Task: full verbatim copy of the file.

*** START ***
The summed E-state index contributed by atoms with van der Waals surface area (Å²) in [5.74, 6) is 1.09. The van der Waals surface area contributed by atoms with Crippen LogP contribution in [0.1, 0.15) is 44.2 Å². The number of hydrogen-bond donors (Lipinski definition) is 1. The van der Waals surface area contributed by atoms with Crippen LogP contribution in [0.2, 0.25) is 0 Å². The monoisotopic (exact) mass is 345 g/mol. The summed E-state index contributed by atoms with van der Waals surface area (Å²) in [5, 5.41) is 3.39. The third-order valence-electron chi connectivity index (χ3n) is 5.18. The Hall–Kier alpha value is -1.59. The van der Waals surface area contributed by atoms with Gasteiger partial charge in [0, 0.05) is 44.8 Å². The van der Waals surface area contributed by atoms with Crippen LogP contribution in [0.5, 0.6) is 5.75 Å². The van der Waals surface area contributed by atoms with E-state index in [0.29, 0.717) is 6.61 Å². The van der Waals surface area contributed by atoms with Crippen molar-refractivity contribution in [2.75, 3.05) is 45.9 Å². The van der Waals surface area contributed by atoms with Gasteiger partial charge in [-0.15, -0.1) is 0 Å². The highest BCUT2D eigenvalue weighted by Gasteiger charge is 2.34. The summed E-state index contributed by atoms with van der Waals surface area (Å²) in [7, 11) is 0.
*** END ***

The summed E-state index contributed by atoms with van der Waals surface area (Å²) in [5.74, 6) is 1.09. The van der Waals surface area contributed by atoms with Crippen LogP contribution in [0.1, 0.15) is 44.2 Å². The number of hydrogen-bond donors (Lipinski definition) is 1. The van der Waals surface area contributed by atoms with Crippen LogP contribution in [0.2, 0.25) is 0 Å². The monoisotopic (exact) mass is 345 g/mol. The summed E-state index contributed by atoms with van der Waals surface area (Å²) in [5, 5.41) is 3.39. The third-order valence-electron chi connectivity index (χ3n) is 5.18. The Hall–Kier alpha value is -1.59. The van der Waals surface area contributed by atoms with Gasteiger partial charge in [0, 0.05) is 44.8 Å². The van der Waals surface area contributed by atoms with Crippen LogP contribution in [0.5, 0.6) is 5.75 Å². The van der Waals surface area contributed by atoms with E-state index in [0.29, 0.717) is 6.61 Å². The van der Waals surface area contributed by atoms with Crippen molar-refractivity contribution in [2.75, 3.05) is 45.9 Å². The van der Waals surface area contributed by atoms with Gasteiger partial charge in [-0.15, -0.1) is 0 Å². The highest BCUT2D eigenvalue weighted by Gasteiger charge is 2.34. The summed E-state index contributed by atoms with van der Waals surface area (Å²) in [7, 11) is 0.